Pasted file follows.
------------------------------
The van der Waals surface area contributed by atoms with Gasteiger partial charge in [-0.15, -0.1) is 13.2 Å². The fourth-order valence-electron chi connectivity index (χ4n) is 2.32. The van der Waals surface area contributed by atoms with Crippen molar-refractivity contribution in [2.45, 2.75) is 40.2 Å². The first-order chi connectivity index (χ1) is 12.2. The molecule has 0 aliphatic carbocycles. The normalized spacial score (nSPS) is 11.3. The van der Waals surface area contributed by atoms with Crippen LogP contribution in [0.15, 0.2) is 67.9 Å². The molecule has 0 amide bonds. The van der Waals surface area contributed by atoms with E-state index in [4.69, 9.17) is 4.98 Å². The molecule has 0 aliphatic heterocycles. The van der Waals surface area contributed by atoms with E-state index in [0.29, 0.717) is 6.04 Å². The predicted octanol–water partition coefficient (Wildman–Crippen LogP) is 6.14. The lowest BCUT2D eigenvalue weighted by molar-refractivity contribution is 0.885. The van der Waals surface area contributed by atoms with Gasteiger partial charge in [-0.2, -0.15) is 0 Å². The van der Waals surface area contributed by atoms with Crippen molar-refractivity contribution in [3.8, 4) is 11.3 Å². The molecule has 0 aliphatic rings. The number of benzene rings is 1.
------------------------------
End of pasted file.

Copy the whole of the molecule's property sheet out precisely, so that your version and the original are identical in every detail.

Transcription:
The van der Waals surface area contributed by atoms with Gasteiger partial charge in [-0.15, -0.1) is 13.2 Å². The fourth-order valence-electron chi connectivity index (χ4n) is 2.32. The van der Waals surface area contributed by atoms with Crippen molar-refractivity contribution in [2.45, 2.75) is 40.2 Å². The first-order chi connectivity index (χ1) is 12.2. The molecule has 0 aliphatic carbocycles. The normalized spacial score (nSPS) is 11.3. The van der Waals surface area contributed by atoms with Crippen LogP contribution in [0.15, 0.2) is 67.9 Å². The molecule has 0 amide bonds. The van der Waals surface area contributed by atoms with E-state index in [4.69, 9.17) is 4.98 Å². The molecule has 0 aliphatic heterocycles. The van der Waals surface area contributed by atoms with E-state index in [0.29, 0.717) is 6.04 Å². The predicted octanol–water partition coefficient (Wildman–Crippen LogP) is 6.14. The lowest BCUT2D eigenvalue weighted by molar-refractivity contribution is 0.885. The van der Waals surface area contributed by atoms with Gasteiger partial charge in [-0.2, -0.15) is 0 Å². The van der Waals surface area contributed by atoms with Crippen molar-refractivity contribution in [3.8, 4) is 11.3 Å². The molecule has 0 aliphatic rings. The number of benzene rings is 1.